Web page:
Close to 50% of people who suffer from chronic pancreatitis will develop diabetes. That is because the cells that produce insulin in the pancreas do not regenerate, and the progressive destruction of the organ eventually impairs its ability to supply the body with the insulin it needs.
Now scientists at the Gladstone Institutes in San Francisco have developed a way to grow pancreas cells from skin cells in mice. The technique involves essentially reprogramming early skin cells using a cocktail of chemicals so that they transformed into cells that eventually grow organs like the pancreas. The cells were then tranplanted into mice that had been manipulated to have hyperglycemia. A week after the transplant, the mice’s blood glucose levels started to stabilize, and after eight weeks they showed a growing number of insulin-producing beta cells in the pancreas.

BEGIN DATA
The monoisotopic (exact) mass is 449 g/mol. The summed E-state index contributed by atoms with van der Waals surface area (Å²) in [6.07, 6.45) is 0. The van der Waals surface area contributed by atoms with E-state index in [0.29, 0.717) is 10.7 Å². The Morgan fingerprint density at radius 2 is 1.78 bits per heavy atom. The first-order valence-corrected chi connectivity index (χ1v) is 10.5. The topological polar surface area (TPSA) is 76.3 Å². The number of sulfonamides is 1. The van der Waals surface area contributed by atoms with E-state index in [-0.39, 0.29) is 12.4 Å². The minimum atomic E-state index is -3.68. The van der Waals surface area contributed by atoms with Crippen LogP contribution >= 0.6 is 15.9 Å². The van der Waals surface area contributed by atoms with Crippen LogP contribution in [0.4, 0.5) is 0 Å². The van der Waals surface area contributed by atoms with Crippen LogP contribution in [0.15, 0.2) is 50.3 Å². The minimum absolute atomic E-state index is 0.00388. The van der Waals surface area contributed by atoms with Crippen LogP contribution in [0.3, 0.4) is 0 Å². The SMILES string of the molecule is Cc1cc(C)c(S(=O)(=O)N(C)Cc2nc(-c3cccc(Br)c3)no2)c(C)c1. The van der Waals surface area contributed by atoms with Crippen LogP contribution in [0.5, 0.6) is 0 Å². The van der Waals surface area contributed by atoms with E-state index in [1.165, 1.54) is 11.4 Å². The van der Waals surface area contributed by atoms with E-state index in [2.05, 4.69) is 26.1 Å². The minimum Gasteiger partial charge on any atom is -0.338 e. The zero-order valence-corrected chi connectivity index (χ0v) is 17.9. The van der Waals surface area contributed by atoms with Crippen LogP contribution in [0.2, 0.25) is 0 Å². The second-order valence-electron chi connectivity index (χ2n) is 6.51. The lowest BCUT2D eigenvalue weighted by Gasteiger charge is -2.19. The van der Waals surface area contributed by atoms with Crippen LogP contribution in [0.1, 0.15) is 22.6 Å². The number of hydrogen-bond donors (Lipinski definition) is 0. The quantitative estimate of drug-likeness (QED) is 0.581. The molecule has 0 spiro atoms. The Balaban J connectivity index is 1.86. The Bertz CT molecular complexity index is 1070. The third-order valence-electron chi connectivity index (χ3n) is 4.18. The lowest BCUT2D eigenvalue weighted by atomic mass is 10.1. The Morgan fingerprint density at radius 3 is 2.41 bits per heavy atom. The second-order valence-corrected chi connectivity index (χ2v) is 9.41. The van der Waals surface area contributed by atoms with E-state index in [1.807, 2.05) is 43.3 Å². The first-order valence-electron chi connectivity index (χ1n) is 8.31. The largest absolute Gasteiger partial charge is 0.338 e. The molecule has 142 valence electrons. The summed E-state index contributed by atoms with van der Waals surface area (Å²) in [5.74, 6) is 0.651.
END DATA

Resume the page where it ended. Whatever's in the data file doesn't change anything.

In addition to the potential for treating diabetes, the promise for use with other aspects of pancreatitis is encouraging. Not only could it be possible to delay or avoid the onset of diabetes by repairing the endocrine cells in the pancreas, but someday doctors may also be able to repair the exocrine function — the majority of pancreas cells that produce digestive enzymes. This means that it may be possible to cure pancreatitis…a dream for those suffering for years or decades with the disease. Regenerative medicine holds immense promise; we should encourage its use to address the intractable problem of chronic pancreatitis.